There's a whole smug semi-language of jargon and claptrap that I've never felt comfortable using with regard to this site. When describing our Tumblr-bound prehistory, for instance, which spanned November of last year, I have not yet been able to describe it as a "soft launch." Thankfully, no one ever really asks me about this.
When this site finally surfaced, more or less as it is now, I suppose it was a hard launch. Which is even more unappealing, honestly, for a bunch of reasons; the fact that I keep reading it as "hard lunch"—and keep recoiling at the various possibilities in terms of what a hard lunch might possibly be, like does it involve plyometrics or sex or what ugh sorry—is just one of those, but it's enough. But these are the terms we use to describe things having to do with websites, and this is a website—has been for something like a year now, counting backwards from this end-of-the-first week post—and so there you go. Except that I can't quite hack the jargon.
If we absolutely have to talk like that, though, I'll say that I prefer this: I prefer to think of this website as "going live." That's older jargon, I know, but I like it more: it's less business-neutered, less gymnastic in its starchy and secretly dumb avoidance of the colloquial; it has some intimation of humanity to it. It also feels righter, here. So say that, then: The Classical has been live, alive, up and on the internet, for about a year.
The first thing to say about this, and really the last thing and everything in between, is thanks. The site certainly would not be here without you, both in the basic you-funded-our-Kickstarter-campaign-with-your-money sense and in a few other more basic and more fundamental senses. This stuff is implicit, and it's hard to make it explicit without it sounding grandiose and puffed-up, but yeah: You read, so we write; You write, so we edit. If all of you didn't do those things, this wouldn't be a thing. There is a lot of individual labor involved, but this is fundamentally a communal endeavor, and as such it wouldn't work without the strength and support of the people in that community. You know all this.
But it's you first, and it has been like that for as long as we've been doing this. It has to be like that: writers write because they hope that someone might read. We all depend on each other, in short, and we depend especially upon you. So far, it's working.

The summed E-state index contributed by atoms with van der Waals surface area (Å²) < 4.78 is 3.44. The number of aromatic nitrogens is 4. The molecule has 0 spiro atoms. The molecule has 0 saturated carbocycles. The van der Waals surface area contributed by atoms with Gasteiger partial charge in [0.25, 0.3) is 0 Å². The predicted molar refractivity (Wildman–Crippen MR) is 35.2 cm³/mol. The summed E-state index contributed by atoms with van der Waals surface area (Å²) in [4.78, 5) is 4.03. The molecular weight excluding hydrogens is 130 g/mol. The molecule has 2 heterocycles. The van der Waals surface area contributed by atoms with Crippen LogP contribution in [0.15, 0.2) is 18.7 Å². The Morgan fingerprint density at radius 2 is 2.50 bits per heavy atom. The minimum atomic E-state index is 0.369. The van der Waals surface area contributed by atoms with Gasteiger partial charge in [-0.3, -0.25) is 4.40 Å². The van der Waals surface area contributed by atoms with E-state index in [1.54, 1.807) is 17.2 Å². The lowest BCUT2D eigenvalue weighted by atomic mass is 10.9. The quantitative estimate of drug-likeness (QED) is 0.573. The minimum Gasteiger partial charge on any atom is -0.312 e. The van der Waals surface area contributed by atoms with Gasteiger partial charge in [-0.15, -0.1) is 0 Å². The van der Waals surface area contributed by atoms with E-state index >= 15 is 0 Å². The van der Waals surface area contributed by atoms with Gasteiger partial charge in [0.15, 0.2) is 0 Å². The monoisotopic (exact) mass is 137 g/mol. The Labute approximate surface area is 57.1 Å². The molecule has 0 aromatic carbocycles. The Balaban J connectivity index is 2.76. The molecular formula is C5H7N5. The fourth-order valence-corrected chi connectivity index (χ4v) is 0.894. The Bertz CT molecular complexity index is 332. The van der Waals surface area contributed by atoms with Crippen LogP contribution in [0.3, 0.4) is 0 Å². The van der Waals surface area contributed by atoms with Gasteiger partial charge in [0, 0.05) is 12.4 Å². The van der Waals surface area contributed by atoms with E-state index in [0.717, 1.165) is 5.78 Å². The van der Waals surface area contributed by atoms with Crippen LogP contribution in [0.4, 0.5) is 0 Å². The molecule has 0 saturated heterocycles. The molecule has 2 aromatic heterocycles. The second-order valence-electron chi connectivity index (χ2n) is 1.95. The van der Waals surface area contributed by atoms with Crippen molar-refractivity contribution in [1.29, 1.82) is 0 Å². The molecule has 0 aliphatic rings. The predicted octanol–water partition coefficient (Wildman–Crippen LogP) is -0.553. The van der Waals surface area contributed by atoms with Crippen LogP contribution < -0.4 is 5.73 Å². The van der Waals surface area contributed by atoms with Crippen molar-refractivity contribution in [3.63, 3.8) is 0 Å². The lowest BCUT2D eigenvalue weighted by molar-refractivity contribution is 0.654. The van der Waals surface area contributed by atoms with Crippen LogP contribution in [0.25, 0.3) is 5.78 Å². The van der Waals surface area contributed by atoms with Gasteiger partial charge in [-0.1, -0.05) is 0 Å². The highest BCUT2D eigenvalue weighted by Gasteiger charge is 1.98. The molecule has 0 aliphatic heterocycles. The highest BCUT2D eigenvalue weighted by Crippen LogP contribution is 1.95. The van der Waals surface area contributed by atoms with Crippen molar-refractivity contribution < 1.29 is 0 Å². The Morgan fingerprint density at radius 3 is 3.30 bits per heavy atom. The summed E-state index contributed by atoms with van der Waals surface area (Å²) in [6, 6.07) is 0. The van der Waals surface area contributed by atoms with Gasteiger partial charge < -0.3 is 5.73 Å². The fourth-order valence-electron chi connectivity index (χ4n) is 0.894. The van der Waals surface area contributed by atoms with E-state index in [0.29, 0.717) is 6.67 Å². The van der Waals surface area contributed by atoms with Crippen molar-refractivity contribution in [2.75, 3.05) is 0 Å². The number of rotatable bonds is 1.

The issue on our end, all along, has been capacity. This is not a full-time job for any of us, although it's safe to say that a number of us think about it pretty much all the time; doing what we have to do elsewhere necessarily makes it difficult for us to do everything we want to do with the site.
To lose that abstract plural for a moment, doing what this site demands has at times made me frustrated and anxious; I spend a lot more time than I'd like in a stress-narcotized Time To Make The Donuts zombie state. It has also been the best word-related experience of my life, and among the proudest and the most edifying and most inspiring and worthwhile experiences, period. Which is all very nice for me, naturally, but also not the most important thing at the moment.
The most important thing at the moment, as it has been for the last year and sort of always is, is the next moment. There are things we haven't done yet that we wanted to do, and we'll try our best to do those. There are things we want to do, which can broadly be classified under "new and better ways of doing this thing," and we'll try to do those, too. This sounds vague, and that's because we're still working on it and worrying about it and slowly figuring it out, both in the broad sense and in several specific instances that we hope to make real fairly soon. But it's not really vague. It just means we need to get to work, or stay working.
Tomorrow, we'll do all this again. And the day after that, and then after that it will be the weekend, which is nice, but then we'll do it again after the weekend. Tell us how you think we can make this better, and we'll do our best to do that. Tell us in an email, or on Twitter, or on Facebook, or email me. This year has been humbling and awesome and fun and difficult and otherwise everything I could've wished for it to be. The next year should be better. Thanks for getting us this far, and for tomorrow and for the days after that. Thanks a lot.
Classical wallpaper by Jacob Weinstein.